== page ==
For me I have a VERY difficult time structuring my program to have functions, objects and everything else interface seamlessly with each other. Most of my time spent making games go to structuring, which is somewhat fun but admittedly confusing and VERY time consuming. My other trouble for the moment is pointers but I am starting to grasp them little bit by little bit. Any of you
It pays to consider what you want you program to do before any typing. A lot of people will sit down and begin to hack away, on;y to find themselves in a corner, not being able to integrate their code into their program.
UML, or the unified modelling language, is a diagramming style which helps in creating an outline of how all the classes should interact and derive from each other. You can use this to help design a system which is easily maintainable and up-gradable. One of the core concepts of c++ is extensibility; the code should be written in such a way as to allow the programmer to easily extend the codes functionality without changing the already in-use interface. UML helps with this.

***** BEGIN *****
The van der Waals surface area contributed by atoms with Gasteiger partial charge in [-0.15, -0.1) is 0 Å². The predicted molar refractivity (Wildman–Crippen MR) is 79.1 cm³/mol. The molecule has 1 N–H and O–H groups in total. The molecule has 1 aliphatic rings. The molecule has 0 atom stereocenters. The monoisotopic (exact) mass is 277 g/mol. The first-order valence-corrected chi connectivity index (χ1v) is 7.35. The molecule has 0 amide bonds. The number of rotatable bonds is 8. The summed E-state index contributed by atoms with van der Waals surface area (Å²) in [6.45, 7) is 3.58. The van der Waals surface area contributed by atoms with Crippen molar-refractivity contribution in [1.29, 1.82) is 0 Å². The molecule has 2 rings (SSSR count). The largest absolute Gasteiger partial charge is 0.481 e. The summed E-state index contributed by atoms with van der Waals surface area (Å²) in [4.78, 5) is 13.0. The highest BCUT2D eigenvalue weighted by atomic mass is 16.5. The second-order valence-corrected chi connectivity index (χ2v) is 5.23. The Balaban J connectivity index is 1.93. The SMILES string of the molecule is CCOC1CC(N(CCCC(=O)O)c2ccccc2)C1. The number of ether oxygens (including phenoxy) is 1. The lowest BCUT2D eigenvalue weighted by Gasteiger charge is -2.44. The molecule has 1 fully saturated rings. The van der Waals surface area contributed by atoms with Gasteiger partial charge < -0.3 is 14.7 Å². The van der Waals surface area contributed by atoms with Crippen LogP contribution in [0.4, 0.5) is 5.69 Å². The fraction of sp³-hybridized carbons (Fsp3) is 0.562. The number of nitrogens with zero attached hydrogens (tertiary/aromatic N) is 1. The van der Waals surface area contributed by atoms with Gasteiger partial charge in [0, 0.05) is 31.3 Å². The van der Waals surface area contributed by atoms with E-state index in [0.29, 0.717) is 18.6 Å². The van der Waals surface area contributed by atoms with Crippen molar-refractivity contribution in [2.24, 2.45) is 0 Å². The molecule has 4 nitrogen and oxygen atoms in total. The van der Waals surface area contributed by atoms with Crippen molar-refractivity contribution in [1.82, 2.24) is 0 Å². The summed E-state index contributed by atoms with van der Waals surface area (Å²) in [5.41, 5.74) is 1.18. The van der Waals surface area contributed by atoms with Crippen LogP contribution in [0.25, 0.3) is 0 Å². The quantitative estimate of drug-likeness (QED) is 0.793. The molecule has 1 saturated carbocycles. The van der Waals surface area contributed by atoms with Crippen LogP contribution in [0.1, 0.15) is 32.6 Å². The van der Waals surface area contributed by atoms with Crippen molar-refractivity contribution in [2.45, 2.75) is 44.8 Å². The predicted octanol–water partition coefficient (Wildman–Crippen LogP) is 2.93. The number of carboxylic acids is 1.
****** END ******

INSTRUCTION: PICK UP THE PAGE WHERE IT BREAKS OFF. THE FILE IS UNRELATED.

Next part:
Even if you don't use UML, just thinking about how your program works BEFORE you do anything helps tremendously.
The biggest issue that I seem to have is ensuring cross-platform compilation (when it's absolutely necessary). Outside of my nice MSVC environment lurks more often than not archaic, not so well documented, GCC settings (most recently, --kill-at for resolving a name-mangling issue when integrating a native code-base with a Java frontend GUI).
Building boost with minGW was also quite a conundrum, as the minGW version that I was compiling with was a single minor version off (with no other guide in sight). Needless to say, the entire process was quite broken and took a very long time to get right...I'm still not 100% convinced that the minGW compiler built boost::thread correctly...
 -- Not convinced? Search google for "--kill-at" and see for yourself. Zero Results.